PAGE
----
1. The text I have used for the following translations is that of the edition of the complete works of Pushkin in ten volumes, 16mo., by Suvorin, St. Petersburg, 1887. The poems form Volumes III. and IV. of that edition. Accordingly, I have designated after each heading, volume, and page where the poem is to be found in the original. Thus, for example, "My Muse, IV. 1," means that this poem is found in Volume IV. of the above edition, page 1.2. I have translated Pushkin literally word for word, line for line. I do not believe there are as many as five examples of deviation from the literalness of the text. Once only, I believe, have I transposed two lines for convenience of translation; the other deviations are ( if they are such) a substitution of an and for a comma in order to make now and then the reading of a line musical. With these exceptions, I have sacrified everything to faithfulness of rendering. My object was to make Pushkin himself, without a prompter, speak to English readers. To make him thus speak in a foreign tongue was indeed to place him at a disadvantage; and music and rhythm and harmony are indeed fine things, but truth is finer still. I wished to present not what Pushkin would have said, or should have said, if he had written in English, but what he does say in Russian. That, stripped from all ornament of his wonderful melody and grace of form, as he is in a translation, he still, even in the hard English tongue, soothes and stirs, is in itself a sign that through the individual soul of Pushkin sings that universal soul whose strains appeal forever to man, in whatever clime, under whatever sky.3. I ask, therefore, no forgiveness, no indulgence even, from the reader for the crudeness and even harshness of the translation, which, I dare say, will be found in abundance by those who look for something to blame. Nothing of the kind is necessary. I have done the only thing there was to be done. Nothing more could be done (I mean by me, of course), and if critics still demand more, they must settle it not with me, but with the Lord Almighty, who in his grim, yet arch way, long before critics appeared on the stage, hath ordained that it shall be impossible for a thing to be and not to be at the same time.4. I have therefore tried neither for measure nor for rhyme. What I have done was this: I first translated each line word for word, and then by reading it aloud let mine ear arrange for me the words in such a way as to make some kind of rhythm. Where this could be done, I was indeed glad; where this could not be done, I was not sorry. It is idle to regret the impossible.5. That the reader, however, may see for himself what he has been spared by my abstinence from attempting the impossible, I give one stanza of a metrical translation by the side of the literal rendering:—LITERAL:The moment wondrous I rememberThou before me didst appear,Like a flashing apparition,Like a spirit of beauty pure.METRICAL:[1]Yes! I remember well our meeting,When first thou dawnedst on my sight,Like some fair phantom past me fleeting,Some nymph of purity and light.Observe, Pushkin the real does not appear before the reader with a solemn affirmation, Yes, or No, nor that he remembers it well . He tells the story in such a way that the reader knows without being told that he does indeed remember it well! Nor does he weaken the effect by saying that he remembers the meeting , which is too extended, but the moment , which is concentrated. And Pushkin's imagination was moreover too pure to let a fleeting phantom dawn upon his sight. To have tried for a rendering which necessitated from its very limitations such falsities, would have been not only to libel poor Pushkin, but also to give the reader poor poetry besides. [1] Blackwood's Magazine, lviii. 35, July, 1845.6. The translation being literal, I have been able to retain even the punctuation of Pushkin, and especially his dots, of which he makes such frequent use. They are part of his art; they express by what they withhold. I call especial attention to these, as Pushkin is as powerful in what he indicates as in what he shows, in what he suggests as in what he actually says. The finest example of the highest poetry of his silence (indicated by his dots) is the poem I have entitled "Jealousy," to which the reader is particularly requested to turn with this commentary of mine (p. 114). The poet is melted with tenderness at the thought of his beloved all alone, far-off, weeping. The fiendish doubt suddenly overpowers him, that after all, perhaps his beloved is at that moment not alone, weeping for him, but in the arms of another:—Alone ... to lips of none she is yieldingHer shoulders, nor moist lips, nor snow-white fingers.. . . . . . . . . . . . . . . . .. . . . . . . . . . . . . . . . .None is worthy of her heavenly love.Is it not so? Thou art alone. . . . Thou weepest. . . .And I at peace? . . . . . . .. . . . . . . . . . . .But if . . . . . . .One must be all vibration in order to appreciate the matchless power of the dots here. The poem here ends. I know not the like of this in all literature.7. Wherever I could ascertain the date of a poem, I have placed it at the end. The reader will thus at a glance find at least one of the proper relations of the poems to the poet's soul. For this purpose these two dates should be borne constantly in mind: Pushkin was born in 1799; he died in 1837.8. To many of his poems Pushkin has given no name. To such, for the reader's convenience I have supplied names, but have put them in brackets, which accordingly are to be taken as indication that the name they enclose is not Pushkin's. Many of his most beautiful poems were addressed to individuals, and they appear in the original as "Lines to ———." The gem of this collection, for instance, to which I have supplied the title, "Inspiring Love"—inadequate enough, alas!—appears in the original as "To A. P. Kern." As none of these poems have any intrinsic bond with the personages addressed, their very greatness lying in their universality, I have supplied my own titles to such pieces, giving the original title in a note.9. It was my original intention to make a life of the poet part of this volume. But so varied was Pushkin's life, and so instructive withal, that only an extended account could be of value. What is worth doing at all is worth doing well. A mere sketch would here, for various reasons, be worse than useless. Critics, who always know better what an author ought to do than he himself, must kindly take this assertion of mine, for the present at least, on trust, and assume that I, who have done some thinking on the subject, am likely to know whereof I speak better than those whose only claim to an opinion is that they have done no thinking on the subject, resembling in this respect our modest friends, the agnostics, who set themselves up as the true, knowing solvers of the problems of life, because, forsooth, they know nothing.... Anyhow, even at the risk of offending critics, I have decided to misstate myself by not giving the life of Pushkin rather than to misstate poor Pushkin by giving an attenuated, vapid thing, which passes under the name of a "Sketch." The world judges a man by what is known of him, forgetting that underneath the thin film of the known lies the immeasurable abyss of the unknown, and that the true explanation of the man is found not in what is visible of him, but in what is invisible of him. Unless, therefore, I could present what is known of Pushkin in such a manner as to suggest the unknown (just as a study of nature should only help us to trust that what we do not know of God is likewise good!) I have no business to tell of his life. But to tell of it in such a way that it shall represent Pushkin, and not misrepresent him, is possible only in an extended life. Otherwise, I should be telling not how he was living, but how he was starving, dying; and this is not an edifying task, either for the writer or for the reader.10. Such a life is now well-nigh writ, but it is too long to make part of this volume.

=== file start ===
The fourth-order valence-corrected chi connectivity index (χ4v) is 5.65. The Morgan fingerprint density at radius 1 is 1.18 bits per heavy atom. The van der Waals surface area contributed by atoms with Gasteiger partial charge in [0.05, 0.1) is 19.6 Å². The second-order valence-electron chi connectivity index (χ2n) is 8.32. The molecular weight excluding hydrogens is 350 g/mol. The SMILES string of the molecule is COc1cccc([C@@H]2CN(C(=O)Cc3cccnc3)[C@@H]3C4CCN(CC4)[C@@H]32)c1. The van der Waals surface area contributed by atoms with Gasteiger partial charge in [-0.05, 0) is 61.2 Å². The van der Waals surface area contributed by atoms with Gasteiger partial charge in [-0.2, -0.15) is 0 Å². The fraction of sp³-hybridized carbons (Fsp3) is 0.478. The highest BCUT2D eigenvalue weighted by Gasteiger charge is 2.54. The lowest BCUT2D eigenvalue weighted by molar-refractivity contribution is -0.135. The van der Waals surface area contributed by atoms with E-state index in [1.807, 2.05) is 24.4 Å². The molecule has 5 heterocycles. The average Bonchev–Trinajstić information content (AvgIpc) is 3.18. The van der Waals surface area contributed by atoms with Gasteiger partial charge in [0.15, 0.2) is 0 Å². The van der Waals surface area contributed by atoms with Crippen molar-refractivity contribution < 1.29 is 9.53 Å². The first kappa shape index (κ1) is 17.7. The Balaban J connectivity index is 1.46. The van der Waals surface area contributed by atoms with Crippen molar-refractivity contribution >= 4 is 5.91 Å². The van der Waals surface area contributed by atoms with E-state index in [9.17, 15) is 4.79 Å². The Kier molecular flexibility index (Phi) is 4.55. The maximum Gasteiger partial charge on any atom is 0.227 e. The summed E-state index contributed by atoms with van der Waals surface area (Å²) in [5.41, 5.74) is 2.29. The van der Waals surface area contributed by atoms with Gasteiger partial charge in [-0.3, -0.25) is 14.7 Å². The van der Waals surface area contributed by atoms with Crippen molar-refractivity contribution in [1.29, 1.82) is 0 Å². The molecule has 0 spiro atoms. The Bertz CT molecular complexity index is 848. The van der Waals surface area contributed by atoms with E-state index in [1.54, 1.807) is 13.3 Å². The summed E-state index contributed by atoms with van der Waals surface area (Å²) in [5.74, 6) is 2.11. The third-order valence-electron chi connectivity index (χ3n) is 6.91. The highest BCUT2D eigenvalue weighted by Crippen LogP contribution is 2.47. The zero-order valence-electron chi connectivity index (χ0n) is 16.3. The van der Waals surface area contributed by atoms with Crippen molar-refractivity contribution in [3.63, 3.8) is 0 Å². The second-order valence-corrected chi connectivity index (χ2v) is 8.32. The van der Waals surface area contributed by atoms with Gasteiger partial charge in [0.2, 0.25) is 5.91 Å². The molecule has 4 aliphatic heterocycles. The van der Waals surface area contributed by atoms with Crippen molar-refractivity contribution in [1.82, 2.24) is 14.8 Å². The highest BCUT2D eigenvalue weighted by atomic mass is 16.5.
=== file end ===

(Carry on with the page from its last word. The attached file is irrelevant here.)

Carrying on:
Introduction: Critical

I. POETIC IDEAL.1. Pushkin was emphatically a subjective writer. Of intense sensibility, which is the indispensable condition of creative genius, he was first of all a feeler with an Æolian attachment. He did not even have to take the trouble of looking into his heart in order to write. So full of feeling was his heart that at the slightest vibration it poured itself out; and so deep was its feeling that what is poured out is already melted, fused, shaped, and his poems come forth, like Minerva from Jupiter's head, fully armed. There is a perfection about them which is self-attesting in its unstudiedness and artlessness; it is the perfection of the child, touching the hearts of its beholders all the more tenderly because of its unconsciousness, effortlessness; it is the perfection which Jesus had in mind when he uttered that sentence so profound and so little followed because of its very profundity: "Unless ye be like little children." So calm and poiseful is Pushkin's poetry that in spite of all his pathos his soul is a work of architecture,—a piece of frozen music in the highest sense. Even through his bitterest agony,—and pathos is the one chord which is never absent from Pushkin's song, as it is ever present in Chopin's strains, ay, as it ever must be present in any soul that truly lives,—there runneth a peace, a simplicity which makes the reader exclaim on reading him: Why, I could have done the self-same thing myself,—an observation which is made at the sight of Raphael's Madonna, at the oratory of a Phillips, at the reading of "The Vicar of Wakefield," at the acting of a Booth. Such art is of the highest, and is reached only through one road: Spontaneity, complete abandonment of self. The verse I have to think over I had better not write. Man is to become only a pipe through which the Spirit shall flow; and the Spirit shall flow only where the resistance is least. Ope the door, and the god shall enter! Seek not, pray not! To pray is to will, and to will is to obstruct. The virtue which Emerson praises so highly in a pipe—that it is smooth and hollow—is the very virtue which makes him like Nature, an ever open, yet ever sealed book. Bring to him your theories, your